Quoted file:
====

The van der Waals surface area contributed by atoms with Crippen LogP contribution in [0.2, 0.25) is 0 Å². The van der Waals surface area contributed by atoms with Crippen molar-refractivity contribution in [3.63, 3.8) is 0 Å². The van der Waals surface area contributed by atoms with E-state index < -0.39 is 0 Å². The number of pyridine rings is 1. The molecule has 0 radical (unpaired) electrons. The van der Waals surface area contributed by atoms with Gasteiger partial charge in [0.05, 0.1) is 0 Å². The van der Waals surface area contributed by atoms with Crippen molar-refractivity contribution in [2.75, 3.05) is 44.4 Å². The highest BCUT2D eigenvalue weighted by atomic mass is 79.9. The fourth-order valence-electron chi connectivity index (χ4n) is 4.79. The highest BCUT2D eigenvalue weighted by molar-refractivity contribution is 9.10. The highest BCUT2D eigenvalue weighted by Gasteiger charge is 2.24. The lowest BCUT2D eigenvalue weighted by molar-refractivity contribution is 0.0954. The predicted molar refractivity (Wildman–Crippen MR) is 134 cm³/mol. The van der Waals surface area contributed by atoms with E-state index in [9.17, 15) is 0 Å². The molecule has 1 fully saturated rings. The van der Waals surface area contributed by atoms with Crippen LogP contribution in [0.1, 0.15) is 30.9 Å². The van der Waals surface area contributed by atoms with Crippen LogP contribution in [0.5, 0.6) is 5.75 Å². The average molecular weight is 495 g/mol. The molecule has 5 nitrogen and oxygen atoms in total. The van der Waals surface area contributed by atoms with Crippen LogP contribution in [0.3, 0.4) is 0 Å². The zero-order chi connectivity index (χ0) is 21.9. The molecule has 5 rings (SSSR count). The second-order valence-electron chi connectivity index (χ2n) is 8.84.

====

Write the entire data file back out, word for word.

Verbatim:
The van der Waals surface area contributed by atoms with Crippen LogP contribution in [0.2, 0.25) is 0 Å². The van der Waals surface area contributed by atoms with Crippen molar-refractivity contribution in [3.63, 3.8) is 0 Å². The van der Waals surface area contributed by atoms with E-state index < -0.39 is 0 Å². The number of pyridine rings is 1. The molecule has 0 radical (unpaired) electrons. The van der Waals surface area contributed by atoms with Gasteiger partial charge in [0.05, 0.1) is 0 Å². The van der Waals surface area contributed by atoms with Crippen molar-refractivity contribution in [2.75, 3.05) is 44.4 Å². The highest BCUT2D eigenvalue weighted by atomic mass is 79.9. The fourth-order valence-electron chi connectivity index (χ4n) is 4.79. The highest BCUT2D eigenvalue weighted by molar-refractivity contribution is 9.10. The highest BCUT2D eigenvalue weighted by Gasteiger charge is 2.24. The lowest BCUT2D eigenvalue weighted by molar-refractivity contribution is 0.0954. The predicted molar refractivity (Wildman–Crippen MR) is 134 cm³/mol. The van der Waals surface area contributed by atoms with E-state index in [9.17, 15) is 0 Å². The molecule has 1 fully saturated rings. The van der Waals surface area contributed by atoms with Crippen LogP contribution in [0.1, 0.15) is 30.9 Å². The van der Waals surface area contributed by atoms with Crippen LogP contribution in [0.5, 0.6) is 5.75 Å². The average molecular weight is 495 g/mol. The molecule has 5 nitrogen and oxygen atoms in total. The van der Waals surface area contributed by atoms with Crippen LogP contribution in [0.3, 0.4) is 0 Å². The zero-order chi connectivity index (χ0) is 21.9. The molecule has 5 rings (SSSR count). The second-order valence-electron chi connectivity index (χ2n) is 8.84.